The walking Dead. The monstrous “gorgons” survived the mass extinction, but this did not save them
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Almost 90% of all living creatures on Earth died out about 252 million years ago, but one animal, contrary to the prevailing seems to have survived.
It is now known that the Permian Mass Extinction, which occurred approximately 252 million years ago, survived only 10% of the Earth's animals. Scientists believed that such predators as gorgonops also became extinct at the end of the Permian period. But a new study shows that some of these “gorgons” did survive into the Triassic period. But their life was not very long, and therefore they turned into a “walking dead treasure”, writes Live Science.
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American scientists have conducted a new analysis of the remains of saber-toothed predators that lived at the end of the Permian period. Gorgonops fossils have been discovered in South Africa, and a new study shows these ancient animals didn't go extinct with everyone else during the Permian Mass Extinction. But the prospects for their continued existence were not at all rosy.
Scientists have called these predators “the walking dead hoard” (a clade is a group of living organisms that contains a common ancestor and all direct descendants). This term is used by paleontologists to refer to groups of animals that survived extinction, but it affected their development so much that in the future these animals will still disappear after some time.
According to Christian Kammerer of the North Carolina Museum of Natural Sciences, such animals could survive for millions of years after the mass extinction, but they don't reach a significant distribution, and therefore they can be considered a “dead” species.
Gorgonops get their name in honor of the Gorgons from ancient Greek myths, who could turn a person into stone with their eyes. Scientists believe that they lived in the Triassic period (251.9 – 201.2 million years ago) long before the advent of dinosaurs.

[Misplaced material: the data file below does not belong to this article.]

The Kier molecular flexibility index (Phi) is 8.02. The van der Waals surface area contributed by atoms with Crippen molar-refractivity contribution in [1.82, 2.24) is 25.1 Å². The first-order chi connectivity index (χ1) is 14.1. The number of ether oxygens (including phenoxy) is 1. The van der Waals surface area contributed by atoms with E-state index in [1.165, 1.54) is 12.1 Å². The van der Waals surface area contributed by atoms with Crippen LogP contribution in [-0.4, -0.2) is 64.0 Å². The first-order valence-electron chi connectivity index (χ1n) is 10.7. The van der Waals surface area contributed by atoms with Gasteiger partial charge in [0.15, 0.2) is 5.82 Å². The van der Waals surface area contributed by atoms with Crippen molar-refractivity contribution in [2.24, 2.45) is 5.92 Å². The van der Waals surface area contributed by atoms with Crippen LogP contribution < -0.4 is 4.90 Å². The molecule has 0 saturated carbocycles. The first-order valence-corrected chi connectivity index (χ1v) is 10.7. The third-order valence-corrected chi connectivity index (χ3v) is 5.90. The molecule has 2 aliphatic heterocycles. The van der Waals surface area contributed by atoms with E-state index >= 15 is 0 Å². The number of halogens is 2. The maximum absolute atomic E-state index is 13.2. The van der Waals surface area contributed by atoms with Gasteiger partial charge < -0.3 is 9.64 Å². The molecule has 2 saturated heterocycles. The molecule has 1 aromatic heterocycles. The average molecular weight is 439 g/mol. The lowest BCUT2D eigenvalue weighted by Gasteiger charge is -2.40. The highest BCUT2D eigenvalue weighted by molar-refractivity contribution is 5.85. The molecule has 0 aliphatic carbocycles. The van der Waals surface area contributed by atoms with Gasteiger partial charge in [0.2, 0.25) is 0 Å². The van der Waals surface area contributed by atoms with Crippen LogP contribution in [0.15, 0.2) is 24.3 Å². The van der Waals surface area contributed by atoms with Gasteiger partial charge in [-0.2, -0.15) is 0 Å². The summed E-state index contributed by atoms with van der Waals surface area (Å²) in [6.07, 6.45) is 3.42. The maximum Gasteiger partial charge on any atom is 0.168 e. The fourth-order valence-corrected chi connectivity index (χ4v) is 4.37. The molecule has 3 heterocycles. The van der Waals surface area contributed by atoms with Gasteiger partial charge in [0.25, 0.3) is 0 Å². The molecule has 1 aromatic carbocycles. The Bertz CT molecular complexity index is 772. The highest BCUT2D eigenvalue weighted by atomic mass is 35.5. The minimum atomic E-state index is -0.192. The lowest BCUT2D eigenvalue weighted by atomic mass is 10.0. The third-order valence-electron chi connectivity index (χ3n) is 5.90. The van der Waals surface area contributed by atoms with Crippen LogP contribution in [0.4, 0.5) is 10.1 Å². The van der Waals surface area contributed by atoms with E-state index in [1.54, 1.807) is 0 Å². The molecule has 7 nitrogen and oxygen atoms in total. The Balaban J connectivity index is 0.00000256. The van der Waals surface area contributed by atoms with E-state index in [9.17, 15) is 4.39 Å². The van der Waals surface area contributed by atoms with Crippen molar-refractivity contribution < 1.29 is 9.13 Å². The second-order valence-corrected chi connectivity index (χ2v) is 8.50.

In particular, their remains indicate that they lived on Earth between 240 and 230 million years ago. But some paleontologists were sure that this was not the case and the fossils were simply incorrectly analyzed and possibly belonged to completely different animals. But a new study shows that fossils from South Africa do indeed belong to these ancient predators, and they did live in the Triassic period.
According to scientists, the fossils most likely belong to Cyonosaurus, a genus of ancient predators that belongs to the Gorgonops clade. Scientists believe that these animals survived the mass extinction due to their small size, small numbers and feeding habits.
Cionosaurus resembled a modern fox in size, had a narrow and long muzzle, protruding elongated incisors, like those of saber-toothed tigers and a jaw full of sharp teeth. This predator was one of the smallest known Gorgonops.
Such small predators can better adapt to environmental changes than larger species, Kammerer says. Scientists believe that Gorgonops survived until the early part of the Triassic period.
“But in any case, there were very few of them, and they belonged to only one genus, and therefore these animals can still be considered a victim of mass extinction,” Kammerer says.
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